Table 3 provides the implicit time of pSTR, b-wave, and a-wave responses of the five experimental cohorts measured at baseline, postcannulation days 10 and 28. The implicit time of pSTR showed an insignificant trend of delayed response (P > 0.05) in vehicle control and posttreated LBP 10 mg/kg on day 28 as compared to sham control or both pretreated LBP groups (mixed ANOVA: time: P = 0.23; between groups: P = 0.06; interaction effect: P = 0.83). The b-wave implicit time showed a significant time effect (mixed ANOVA: time: P = 0.01; between groups: P = 0.81; interaction effect: P = 0.87) that was found to be delayed at day 10 as compared to baseline recordings, with no difference on day 28. The a-wave implicit time showed a significant interaction effect (P = 0.02), which on pairwise comparison showed a delay in response in posttreated LBP 10 mg/kg on day 28 (8.6 ms, P = 0.01, relative to baseline of 7.9 ms). In general, the implicit time of all ERG parameters did not show any significant changes due to the AOH or under different LBP treatment conditions. 
Table 3
 
Implicit Time of pSTR, Scotopic b- and a-Wave Responses of the Experimental Groups Measured at Baseline and Postcannulation Days 10 and 28
Table 3
 
Implicit Time of pSTR, Scotopic b- and a-Wave Responses of the Experimental Groups Measured at Baseline and Postcannulation Days 10 and 28
Histology
Figure 7A shows a representative histologic cross section from each experimental group collected at postcannulation day 28. The mean GCL density (cells/mm, mean ± SEM), presented in Figure 7B, showed a significant difference between groups (P < 0.001, ANOVA). On pairwise comparison, the GCL density was significantly reduced in the vehicle control (P < 0.001) as compared to sham cannulation, pretreatment LBP 1 mg/kg, pretreatment 10 mg/kg, and posttreatment 10 mg/kg AOH groups. There was no difference in GCL density between sham and pre- and post-LBP–treated AOH groups. 
Figure 7
 
Morphologic rescue of LBP-treated rats. (A) Hematoxylin and eosin–stained retinal sections of one representative rat from each experimental group collected at the end of week 4. (B) Mean GCL density in these sections was quantified (n = 6). Error bars: standard error of mean. *P < 0.001 versus sham control; †P < 0.001 versus pretreatment LBP 1 mg/kg; ‡P < 0.001 versus pretreatment LBP 10 mg/kg; §P < 0.001 versus posttreatment 10 mg/kg, Bonferroni post hoc test of 1-way ANOVA. OPL: outer plexiform layer, ONL: outer nuclear layer. Scale bar: 100 μm.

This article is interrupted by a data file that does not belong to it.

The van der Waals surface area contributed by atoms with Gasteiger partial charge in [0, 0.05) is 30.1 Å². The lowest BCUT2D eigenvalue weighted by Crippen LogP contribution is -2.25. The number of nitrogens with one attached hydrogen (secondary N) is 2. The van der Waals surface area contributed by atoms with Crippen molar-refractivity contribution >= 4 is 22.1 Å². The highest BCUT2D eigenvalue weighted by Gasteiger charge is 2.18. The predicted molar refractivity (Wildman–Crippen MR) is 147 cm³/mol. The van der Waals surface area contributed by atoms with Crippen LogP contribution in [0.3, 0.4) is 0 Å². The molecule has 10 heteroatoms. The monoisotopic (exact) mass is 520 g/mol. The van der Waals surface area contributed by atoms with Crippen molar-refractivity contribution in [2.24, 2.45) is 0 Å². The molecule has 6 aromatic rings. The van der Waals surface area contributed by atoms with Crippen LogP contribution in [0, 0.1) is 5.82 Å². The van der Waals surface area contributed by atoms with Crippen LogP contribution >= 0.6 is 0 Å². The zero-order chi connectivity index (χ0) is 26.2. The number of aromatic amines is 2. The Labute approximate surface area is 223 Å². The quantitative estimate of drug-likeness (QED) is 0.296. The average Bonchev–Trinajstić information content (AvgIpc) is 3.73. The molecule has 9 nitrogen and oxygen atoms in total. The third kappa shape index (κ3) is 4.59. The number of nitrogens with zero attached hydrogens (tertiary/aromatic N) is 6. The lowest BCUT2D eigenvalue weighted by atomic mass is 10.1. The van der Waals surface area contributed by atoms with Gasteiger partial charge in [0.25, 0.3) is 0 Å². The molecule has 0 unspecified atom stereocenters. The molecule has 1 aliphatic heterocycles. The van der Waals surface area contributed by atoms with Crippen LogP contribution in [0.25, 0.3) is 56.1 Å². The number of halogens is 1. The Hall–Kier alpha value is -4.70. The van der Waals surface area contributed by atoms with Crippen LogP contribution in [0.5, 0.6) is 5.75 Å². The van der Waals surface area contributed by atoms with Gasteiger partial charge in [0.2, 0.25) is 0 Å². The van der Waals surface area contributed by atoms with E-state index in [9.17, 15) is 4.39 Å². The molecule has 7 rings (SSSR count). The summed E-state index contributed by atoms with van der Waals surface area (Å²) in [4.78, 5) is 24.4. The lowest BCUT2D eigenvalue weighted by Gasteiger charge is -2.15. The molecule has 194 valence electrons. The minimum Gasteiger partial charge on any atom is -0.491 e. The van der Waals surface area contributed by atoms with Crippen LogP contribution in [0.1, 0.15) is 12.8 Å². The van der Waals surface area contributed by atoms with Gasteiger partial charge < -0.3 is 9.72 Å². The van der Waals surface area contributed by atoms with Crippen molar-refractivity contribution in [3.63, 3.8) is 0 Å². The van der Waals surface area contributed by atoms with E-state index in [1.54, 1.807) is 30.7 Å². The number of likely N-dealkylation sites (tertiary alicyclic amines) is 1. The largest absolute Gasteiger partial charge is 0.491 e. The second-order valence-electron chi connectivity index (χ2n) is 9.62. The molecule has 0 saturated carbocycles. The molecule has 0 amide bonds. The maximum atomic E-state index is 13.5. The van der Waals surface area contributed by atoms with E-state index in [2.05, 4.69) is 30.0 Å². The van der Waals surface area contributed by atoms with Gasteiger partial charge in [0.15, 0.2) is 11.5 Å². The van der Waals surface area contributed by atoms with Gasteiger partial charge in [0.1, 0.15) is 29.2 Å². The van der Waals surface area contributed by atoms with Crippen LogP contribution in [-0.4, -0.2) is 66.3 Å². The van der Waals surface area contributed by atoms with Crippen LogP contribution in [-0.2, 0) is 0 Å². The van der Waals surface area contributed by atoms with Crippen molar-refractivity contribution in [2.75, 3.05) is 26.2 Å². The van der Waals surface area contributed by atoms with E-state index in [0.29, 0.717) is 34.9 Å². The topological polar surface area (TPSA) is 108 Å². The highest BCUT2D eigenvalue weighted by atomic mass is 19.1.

Figure 7
 
Morphologic rescue of LBP-treated rats. (A) Hematoxylin and eosin–stained retinal sections of one representative rat from each experimental group collected at the end of week 4. (B) Mean GCL density in these sections was quantified (n = 6). Error bars: standard error of mean. *P < 0.001 versus sham control; †P < 0.001 versus pretreatment LBP 1 mg/kg; ‡P < 0.001 versus pretreatment LBP 10 mg/kg; §P < 0.001 versus posttreatment 10 mg/kg, Bonferroni post hoc test of 1-way ANOVA. OPL: outer plexiform layer, ONL: outer nuclear layer. Scale bar: 100 μm.
Discussion
The present study is the first to investigate the posttreatment efficacy of LBP on a model of optic neuropathy, while other studies have shown the pretreatment outcome of LBP.26,29 In addition, the study reports the longitudinal in vivo neuroprotective effect of LBP using combined structure–function approaches in an AOH rat model. 
On longitudinal structural evaluation, AOH rats (80 mm Hg for 120 minutes) showed a progressive thinning of the inner retina with no drastic changes to the outer retinal thickness. On differential analysis of the inner retina into RNFL and IRL (IPL+INL), the IRL showed a progressive thinning. The RNFL showing a transient thickening (at day 10) in both AOH and sham-cannulated rats suggests that this transitory effect is due to the inflammatory response triggered by the cannulation procedure itself.36,37 However, the GCL density in AOH rats shows a ∼70% reduction in numbers. Complementing the structural changes, the functional measurement of RGC (in terms of pSTR) and bipolar cell (in terms of scotopic b-wave) responses also showed a reduction (∼50%) with little or no recovery at week 4. The a-wave response, which is related to the outer retinal layer, remained grossly normal. The observation of differential dysfunction of inner and outer retinal responses with a poor recovery of inner retinal component (pSTR) in the present study is in agreement with the findings of Bui et al.33,38 Those authors also reported a partial recovery of pSTR from IOP elevation of 70 mm Hg to no recovery if IOP peaked at 100 mm Hg for 105 minutes.